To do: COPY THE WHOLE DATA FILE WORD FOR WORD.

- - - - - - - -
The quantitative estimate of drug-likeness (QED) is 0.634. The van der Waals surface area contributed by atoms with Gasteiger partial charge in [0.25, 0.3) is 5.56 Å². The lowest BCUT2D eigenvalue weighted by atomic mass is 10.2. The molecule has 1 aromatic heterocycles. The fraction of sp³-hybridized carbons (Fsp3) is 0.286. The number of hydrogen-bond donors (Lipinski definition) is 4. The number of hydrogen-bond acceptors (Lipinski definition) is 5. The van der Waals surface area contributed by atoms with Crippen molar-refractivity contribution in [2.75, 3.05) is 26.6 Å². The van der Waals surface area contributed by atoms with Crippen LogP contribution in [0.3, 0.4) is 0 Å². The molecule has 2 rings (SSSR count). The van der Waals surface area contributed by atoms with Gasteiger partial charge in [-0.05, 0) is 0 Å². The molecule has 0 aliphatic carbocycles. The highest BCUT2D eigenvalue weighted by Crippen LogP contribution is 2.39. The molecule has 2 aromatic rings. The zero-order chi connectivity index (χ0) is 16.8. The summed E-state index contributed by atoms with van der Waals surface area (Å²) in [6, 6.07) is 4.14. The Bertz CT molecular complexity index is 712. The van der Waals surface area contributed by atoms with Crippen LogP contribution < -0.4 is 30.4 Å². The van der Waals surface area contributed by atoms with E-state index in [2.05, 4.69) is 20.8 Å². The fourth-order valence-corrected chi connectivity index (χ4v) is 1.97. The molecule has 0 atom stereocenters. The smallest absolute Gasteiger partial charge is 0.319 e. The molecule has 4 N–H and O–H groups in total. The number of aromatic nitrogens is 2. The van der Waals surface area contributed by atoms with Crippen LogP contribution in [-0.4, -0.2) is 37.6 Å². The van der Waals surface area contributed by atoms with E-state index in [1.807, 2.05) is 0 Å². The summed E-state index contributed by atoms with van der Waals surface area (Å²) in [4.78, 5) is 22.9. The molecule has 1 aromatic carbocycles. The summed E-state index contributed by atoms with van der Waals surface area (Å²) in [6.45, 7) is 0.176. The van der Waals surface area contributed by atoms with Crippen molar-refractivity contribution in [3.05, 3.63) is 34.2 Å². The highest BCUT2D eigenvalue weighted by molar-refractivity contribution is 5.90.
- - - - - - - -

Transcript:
The quantitative estimate of drug-likeness (QED) is 0.634. The van der Waals surface area contributed by atoms with Gasteiger partial charge in [0.25, 0.3) is 5.56 Å². The lowest BCUT2D eigenvalue weighted by atomic mass is 10.2. The molecule has 1 aromatic heterocycles. The fraction of sp³-hybridized carbons (Fsp3) is 0.286. The number of hydrogen-bond donors (Lipinski definition) is 4. The number of hydrogen-bond acceptors (Lipinski definition) is 5. The van der Waals surface area contributed by atoms with Crippen molar-refractivity contribution in [2.75, 3.05) is 26.6 Å². The van der Waals surface area contributed by atoms with Crippen LogP contribution in [0.3, 0.4) is 0 Å². The molecule has 2 rings (SSSR count). The van der Waals surface area contributed by atoms with Gasteiger partial charge in [-0.05, 0) is 0 Å². The molecule has 0 aliphatic carbocycles. The highest BCUT2D eigenvalue weighted by Crippen LogP contribution is 2.39. The molecule has 2 aromatic rings. The zero-order chi connectivity index (χ0) is 16.8. The summed E-state index contributed by atoms with van der Waals surface area (Å²) in [6, 6.07) is 4.14. The Bertz CT molecular complexity index is 712. The van der Waals surface area contributed by atoms with Crippen LogP contribution < -0.4 is 30.4 Å². The van der Waals surface area contributed by atoms with E-state index in [2.05, 4.69) is 20.8 Å². The fourth-order valence-corrected chi connectivity index (χ4v) is 1.97. The molecule has 0 atom stereocenters. The smallest absolute Gasteiger partial charge is 0.319 e. The molecule has 4 N–H and O–H groups in total. The number of aromatic nitrogens is 2. The van der Waals surface area contributed by atoms with Crippen LogP contribution in [-0.4, -0.2) is 37.6 Å². The van der Waals surface area contributed by atoms with E-state index in [1.807, 2.05) is 0 Å². The summed E-state index contributed by atoms with van der Waals surface area (Å²) in [4.78, 5) is 22.9. The molecule has 1 aromatic carbocycles. The summed E-state index contributed by atoms with van der Waals surface area (Å²) in [6.45, 7) is 0.176. The van der Waals surface area contributed by atoms with Crippen molar-refractivity contribution in [3.05, 3.63) is 34.2 Å². The highest BCUT2D eigenvalue weighted by molar-refractivity contribution is 5.90.